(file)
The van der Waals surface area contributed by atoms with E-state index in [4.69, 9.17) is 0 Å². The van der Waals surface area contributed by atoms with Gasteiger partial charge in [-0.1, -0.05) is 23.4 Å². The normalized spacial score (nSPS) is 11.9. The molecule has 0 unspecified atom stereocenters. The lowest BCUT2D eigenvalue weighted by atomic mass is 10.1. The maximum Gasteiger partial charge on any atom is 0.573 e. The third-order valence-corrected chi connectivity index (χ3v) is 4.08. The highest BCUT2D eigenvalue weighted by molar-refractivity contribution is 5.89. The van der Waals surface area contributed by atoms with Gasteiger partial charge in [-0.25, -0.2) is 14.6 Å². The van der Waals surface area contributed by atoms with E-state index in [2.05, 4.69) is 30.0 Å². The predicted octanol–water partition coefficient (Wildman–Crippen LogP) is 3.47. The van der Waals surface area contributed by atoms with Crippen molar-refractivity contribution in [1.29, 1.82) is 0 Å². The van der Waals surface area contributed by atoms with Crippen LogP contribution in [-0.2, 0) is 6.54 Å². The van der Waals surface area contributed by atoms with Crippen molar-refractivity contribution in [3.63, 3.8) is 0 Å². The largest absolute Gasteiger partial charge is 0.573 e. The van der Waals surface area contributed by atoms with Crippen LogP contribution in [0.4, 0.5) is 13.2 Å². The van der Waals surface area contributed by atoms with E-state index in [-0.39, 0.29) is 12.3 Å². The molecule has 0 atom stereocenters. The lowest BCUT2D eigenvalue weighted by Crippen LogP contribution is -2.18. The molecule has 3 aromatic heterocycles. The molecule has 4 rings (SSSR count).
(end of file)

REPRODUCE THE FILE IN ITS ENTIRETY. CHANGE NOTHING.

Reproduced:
The van der Waals surface area contributed by atoms with E-state index in [4.69, 9.17) is 0 Å². The van der Waals surface area contributed by atoms with Gasteiger partial charge in [-0.1, -0.05) is 23.4 Å². The normalized spacial score (nSPS) is 11.9. The molecule has 0 unspecified atom stereocenters. The lowest BCUT2D eigenvalue weighted by atomic mass is 10.1. The maximum Gasteiger partial charge on any atom is 0.573 e. The third-order valence-corrected chi connectivity index (χ3v) is 4.08. The highest BCUT2D eigenvalue weighted by molar-refractivity contribution is 5.89. The van der Waals surface area contributed by atoms with Gasteiger partial charge in [-0.25, -0.2) is 14.6 Å². The van der Waals surface area contributed by atoms with E-state index in [2.05, 4.69) is 30.0 Å². The predicted octanol–water partition coefficient (Wildman–Crippen LogP) is 3.47. The van der Waals surface area contributed by atoms with Crippen molar-refractivity contribution in [1.29, 1.82) is 0 Å². The van der Waals surface area contributed by atoms with Crippen LogP contribution in [-0.2, 0) is 6.54 Å². The van der Waals surface area contributed by atoms with Crippen molar-refractivity contribution in [3.63, 3.8) is 0 Å². The largest absolute Gasteiger partial charge is 0.573 e. The van der Waals surface area contributed by atoms with Crippen LogP contribution in [0.4, 0.5) is 13.2 Å². The van der Waals surface area contributed by atoms with E-state index in [-0.39, 0.29) is 12.3 Å². The molecule has 0 atom stereocenters. The lowest BCUT2D eigenvalue weighted by Crippen LogP contribution is -2.18. The molecule has 3 aromatic heterocycles. The molecule has 4 rings (SSSR count).